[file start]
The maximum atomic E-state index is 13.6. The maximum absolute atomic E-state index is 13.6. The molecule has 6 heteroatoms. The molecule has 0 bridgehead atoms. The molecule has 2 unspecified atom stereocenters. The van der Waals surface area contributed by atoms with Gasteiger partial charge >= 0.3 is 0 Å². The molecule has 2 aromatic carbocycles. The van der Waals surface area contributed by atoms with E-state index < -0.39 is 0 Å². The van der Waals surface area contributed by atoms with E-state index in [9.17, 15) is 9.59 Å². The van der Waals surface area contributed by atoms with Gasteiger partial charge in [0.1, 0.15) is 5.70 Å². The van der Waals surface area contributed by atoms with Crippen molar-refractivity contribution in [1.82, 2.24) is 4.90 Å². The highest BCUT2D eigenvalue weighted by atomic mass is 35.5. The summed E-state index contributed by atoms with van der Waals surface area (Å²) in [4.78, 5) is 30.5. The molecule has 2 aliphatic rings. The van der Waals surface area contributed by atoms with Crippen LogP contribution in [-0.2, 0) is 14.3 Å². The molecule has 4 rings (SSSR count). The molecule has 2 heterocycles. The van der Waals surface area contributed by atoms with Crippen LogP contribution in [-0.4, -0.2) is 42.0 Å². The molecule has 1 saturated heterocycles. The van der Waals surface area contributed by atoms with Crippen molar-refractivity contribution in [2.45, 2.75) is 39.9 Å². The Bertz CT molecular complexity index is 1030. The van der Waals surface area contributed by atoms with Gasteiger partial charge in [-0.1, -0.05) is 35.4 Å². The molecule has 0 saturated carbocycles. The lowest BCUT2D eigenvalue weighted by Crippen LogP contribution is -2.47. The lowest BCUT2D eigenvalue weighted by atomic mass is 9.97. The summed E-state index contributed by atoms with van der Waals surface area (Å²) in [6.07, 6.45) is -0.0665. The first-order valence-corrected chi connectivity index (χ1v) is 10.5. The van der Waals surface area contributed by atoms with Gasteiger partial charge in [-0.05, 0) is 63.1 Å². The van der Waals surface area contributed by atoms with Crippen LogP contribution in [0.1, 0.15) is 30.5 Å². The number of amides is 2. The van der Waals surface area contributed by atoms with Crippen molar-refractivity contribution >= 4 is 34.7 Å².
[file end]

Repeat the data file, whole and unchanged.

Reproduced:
The maximum atomic E-state index is 13.6. The maximum absolute atomic E-state index is 13.6. The molecule has 6 heteroatoms. The molecule has 0 bridgehead atoms. The molecule has 2 unspecified atom stereocenters. The van der Waals surface area contributed by atoms with Gasteiger partial charge >= 0.3 is 0 Å². The molecule has 2 aromatic carbocycles. The van der Waals surface area contributed by atoms with E-state index < -0.39 is 0 Å². The van der Waals surface area contributed by atoms with E-state index in [9.17, 15) is 9.59 Å². The van der Waals surface area contributed by atoms with Gasteiger partial charge in [0.1, 0.15) is 5.70 Å². The van der Waals surface area contributed by atoms with Crippen molar-refractivity contribution in [1.82, 2.24) is 4.90 Å². The highest BCUT2D eigenvalue weighted by atomic mass is 35.5. The summed E-state index contributed by atoms with van der Waals surface area (Å²) in [4.78, 5) is 30.5. The molecule has 2 aliphatic rings. The van der Waals surface area contributed by atoms with Crippen LogP contribution in [-0.2, 0) is 14.3 Å². The molecule has 4 rings (SSSR count). The molecule has 2 heterocycles. The van der Waals surface area contributed by atoms with Crippen LogP contribution in [-0.4, -0.2) is 42.0 Å². The molecule has 1 saturated heterocycles. The van der Waals surface area contributed by atoms with Crippen molar-refractivity contribution in [2.45, 2.75) is 39.9 Å². The Bertz CT molecular complexity index is 1030. The van der Waals surface area contributed by atoms with Gasteiger partial charge in [-0.1, -0.05) is 35.4 Å². The molecule has 0 saturated carbocycles. The lowest BCUT2D eigenvalue weighted by Crippen LogP contribution is -2.47. The lowest BCUT2D eigenvalue weighted by atomic mass is 9.97. The summed E-state index contributed by atoms with van der Waals surface area (Å²) in [6.07, 6.45) is -0.0665. The first-order valence-corrected chi connectivity index (χ1v) is 10.5. The van der Waals surface area contributed by atoms with Gasteiger partial charge in [-0.05, 0) is 63.1 Å². The van der Waals surface area contributed by atoms with Crippen LogP contribution in [0.1, 0.15) is 30.5 Å². The number of amides is 2. The van der Waals surface area contributed by atoms with Crippen molar-refractivity contribution >= 4 is 34.7 Å².